Immune Cells Play Surprising Role In Steady Heartbeat

macrophages and heart cells

Immune system cells may help your heart keep the beat. These cells, called macrophages, usually protect the body from invading pathogens. But a new study published April 20 in Cell shows that in mice, the immune cells help electricity flow between muscle cells to keep the organ pumping.

Macrophages squeeze in between heart muscle cells, called cardiomyocytes. These muscle cells rhythmically contract in response to electrical signals, pumping blood through the heart. By “plugging in” to the cardiomyocytes, macrophages help the heart cells receive the signals and stay on beat.

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More Brain Differences Seen Between Girls, Boys With ADHD

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Girls and boys with attention-deficit/hyperactivity disorder don’t just behave differently. Parts of their brains look different, too. Now, researchers can add the cerebellum to that mismatch.

For boys, symptoms of the disorder tend to include poor impulse control and disruptive behavior. Girls are more likely to have difficulty staying focused on one task. Studies show that those behavioral differences are reflected in brain structure.  Boys with ADHD, for example, are more likely than girls to display abnormalities in premotor and primary motor circuits, pediatric neurologist Stewart Mostofsky of Kennedy Krieger Institute in Baltimore has reported previously.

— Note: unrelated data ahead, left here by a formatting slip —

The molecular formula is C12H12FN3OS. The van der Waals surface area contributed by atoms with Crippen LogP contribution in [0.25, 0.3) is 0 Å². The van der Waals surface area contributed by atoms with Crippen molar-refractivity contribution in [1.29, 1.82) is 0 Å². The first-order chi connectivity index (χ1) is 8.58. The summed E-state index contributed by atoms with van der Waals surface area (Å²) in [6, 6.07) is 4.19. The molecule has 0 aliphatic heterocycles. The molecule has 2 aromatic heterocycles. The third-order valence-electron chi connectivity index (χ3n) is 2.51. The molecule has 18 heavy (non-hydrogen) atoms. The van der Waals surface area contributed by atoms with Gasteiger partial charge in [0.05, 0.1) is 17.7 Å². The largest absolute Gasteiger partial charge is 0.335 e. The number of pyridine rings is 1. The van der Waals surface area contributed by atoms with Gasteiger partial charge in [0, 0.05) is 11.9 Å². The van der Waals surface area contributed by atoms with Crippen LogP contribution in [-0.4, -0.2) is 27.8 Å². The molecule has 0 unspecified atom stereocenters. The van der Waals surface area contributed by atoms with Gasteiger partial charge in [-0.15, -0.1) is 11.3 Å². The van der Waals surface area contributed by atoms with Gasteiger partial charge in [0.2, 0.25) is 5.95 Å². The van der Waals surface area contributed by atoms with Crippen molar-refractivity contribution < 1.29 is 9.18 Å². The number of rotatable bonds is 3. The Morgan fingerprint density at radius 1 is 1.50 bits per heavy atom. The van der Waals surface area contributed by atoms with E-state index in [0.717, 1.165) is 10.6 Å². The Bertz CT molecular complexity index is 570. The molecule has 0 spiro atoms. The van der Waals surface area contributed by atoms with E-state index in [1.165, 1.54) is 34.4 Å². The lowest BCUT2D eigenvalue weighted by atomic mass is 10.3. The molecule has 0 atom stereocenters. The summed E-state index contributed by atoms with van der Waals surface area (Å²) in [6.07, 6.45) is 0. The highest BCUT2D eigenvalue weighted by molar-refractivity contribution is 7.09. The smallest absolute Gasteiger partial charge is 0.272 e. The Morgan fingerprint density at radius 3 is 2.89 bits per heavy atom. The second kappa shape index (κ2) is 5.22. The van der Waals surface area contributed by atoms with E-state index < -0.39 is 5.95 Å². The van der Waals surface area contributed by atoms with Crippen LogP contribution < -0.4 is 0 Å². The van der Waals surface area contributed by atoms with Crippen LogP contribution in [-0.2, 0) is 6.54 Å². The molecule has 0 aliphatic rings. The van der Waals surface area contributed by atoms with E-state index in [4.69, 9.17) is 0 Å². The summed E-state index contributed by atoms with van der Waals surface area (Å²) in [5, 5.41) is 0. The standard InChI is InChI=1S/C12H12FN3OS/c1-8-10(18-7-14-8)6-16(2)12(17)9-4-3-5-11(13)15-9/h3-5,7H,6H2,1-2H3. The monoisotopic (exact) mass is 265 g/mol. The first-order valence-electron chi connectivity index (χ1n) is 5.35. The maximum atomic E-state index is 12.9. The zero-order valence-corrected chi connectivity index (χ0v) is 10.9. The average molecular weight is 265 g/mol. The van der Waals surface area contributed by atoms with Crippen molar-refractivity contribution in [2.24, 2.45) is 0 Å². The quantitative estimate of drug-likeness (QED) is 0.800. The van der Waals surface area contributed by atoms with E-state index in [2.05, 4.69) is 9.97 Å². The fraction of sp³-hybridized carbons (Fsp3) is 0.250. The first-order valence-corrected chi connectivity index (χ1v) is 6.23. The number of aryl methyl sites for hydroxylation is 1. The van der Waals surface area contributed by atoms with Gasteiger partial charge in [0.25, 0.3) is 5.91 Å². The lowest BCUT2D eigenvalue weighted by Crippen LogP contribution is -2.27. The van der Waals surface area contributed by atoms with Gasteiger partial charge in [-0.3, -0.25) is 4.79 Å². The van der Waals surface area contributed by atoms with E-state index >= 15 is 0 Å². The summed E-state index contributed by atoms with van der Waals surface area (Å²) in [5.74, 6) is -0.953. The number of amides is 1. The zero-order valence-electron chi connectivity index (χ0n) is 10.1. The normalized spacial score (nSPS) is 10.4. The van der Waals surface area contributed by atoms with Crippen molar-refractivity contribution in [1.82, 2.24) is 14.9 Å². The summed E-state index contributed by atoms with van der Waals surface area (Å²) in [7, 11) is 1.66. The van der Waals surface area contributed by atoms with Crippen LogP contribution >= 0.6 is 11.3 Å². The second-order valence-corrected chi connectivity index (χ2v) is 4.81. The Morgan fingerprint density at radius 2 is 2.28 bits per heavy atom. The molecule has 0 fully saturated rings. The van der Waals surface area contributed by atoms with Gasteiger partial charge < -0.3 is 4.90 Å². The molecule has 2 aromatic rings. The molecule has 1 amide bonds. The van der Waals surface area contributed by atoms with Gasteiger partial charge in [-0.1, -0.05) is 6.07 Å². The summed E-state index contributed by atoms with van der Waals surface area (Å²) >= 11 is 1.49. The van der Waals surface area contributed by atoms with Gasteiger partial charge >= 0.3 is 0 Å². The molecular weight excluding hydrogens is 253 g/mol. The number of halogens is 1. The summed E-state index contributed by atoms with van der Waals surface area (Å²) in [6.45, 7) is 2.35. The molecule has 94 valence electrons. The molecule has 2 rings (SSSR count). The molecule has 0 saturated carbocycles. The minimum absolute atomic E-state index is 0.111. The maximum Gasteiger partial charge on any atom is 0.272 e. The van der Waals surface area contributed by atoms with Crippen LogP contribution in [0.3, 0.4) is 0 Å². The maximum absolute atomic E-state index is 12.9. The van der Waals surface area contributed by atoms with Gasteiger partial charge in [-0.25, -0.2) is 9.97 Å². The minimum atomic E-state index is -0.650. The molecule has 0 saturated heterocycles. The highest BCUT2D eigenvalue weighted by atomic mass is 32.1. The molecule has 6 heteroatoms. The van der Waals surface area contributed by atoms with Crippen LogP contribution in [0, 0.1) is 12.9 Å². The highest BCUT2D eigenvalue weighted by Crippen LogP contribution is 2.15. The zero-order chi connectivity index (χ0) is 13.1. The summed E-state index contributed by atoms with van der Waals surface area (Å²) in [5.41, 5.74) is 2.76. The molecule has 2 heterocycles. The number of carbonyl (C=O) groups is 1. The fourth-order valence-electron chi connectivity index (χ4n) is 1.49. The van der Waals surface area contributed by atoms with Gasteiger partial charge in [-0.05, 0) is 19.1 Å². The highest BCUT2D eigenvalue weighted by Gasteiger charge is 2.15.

Now, Mostofsky and colleagues have looked at the cerebellum, which plays a role in coordinating movement. He reported the new findings March 25 at the Cognitive Neuroscience Society’s annual meeting in San Francisco.

Girls ages 8 to 12 with ADHD showed differences in the volume of various regions of their cerebellum compared with girls without the condition, MRI scans revealed. A similar comparison of boys showed abnormalities, too. But those differences didn’t match what’s seen between girls, preliminary analyses suggest. So far, researchers have looked at 18 subjects in each of the four groups, but plan to quintuple that number in the coming months.

Differences seem most prominent in areas of the cerebellum that control higher-order motor functions, Mostofsky said. Those circuits help regulate attention and plan out behavior, versus directing basics like hand-eye coordination. That could help explain why ADHD affects girls’ behavior differently than boys’.

Source : Sciencenews

Being Overweight Can Increase The Rate Of Developing Cancer

A meta-analysis of more than 200 studies shows that being overweight could increase cancer, including colon, breast, pancreas and ovary cancer.  Based on previous figures from two leading charities, in 2035, almost ¾ of people are expected to be overweight and 700,000 new cases of obesity-related cancer in 20 years time.

A recent study proves that there is a strong link between excess body fat and an increased risk of 11 cancers: colon, rectum, endometrium, breast, ovary, kidney, pancreas, gastric cardia, biliary tract system and certain cancers of the oesophagus and bone marrow.

Marc Gunter, a co-author of the research from the International Agency for Research on Cancer said, “I think now the public and physicians really need to pay attention to obesity with respect to cancer. Telling people to avoid being overweight not only reduces their risk of, say, diabetes and cardiovascular disease, it also reduces their risk of many different cancers.”

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Seven Earth-sized planets orbit nearby supercool star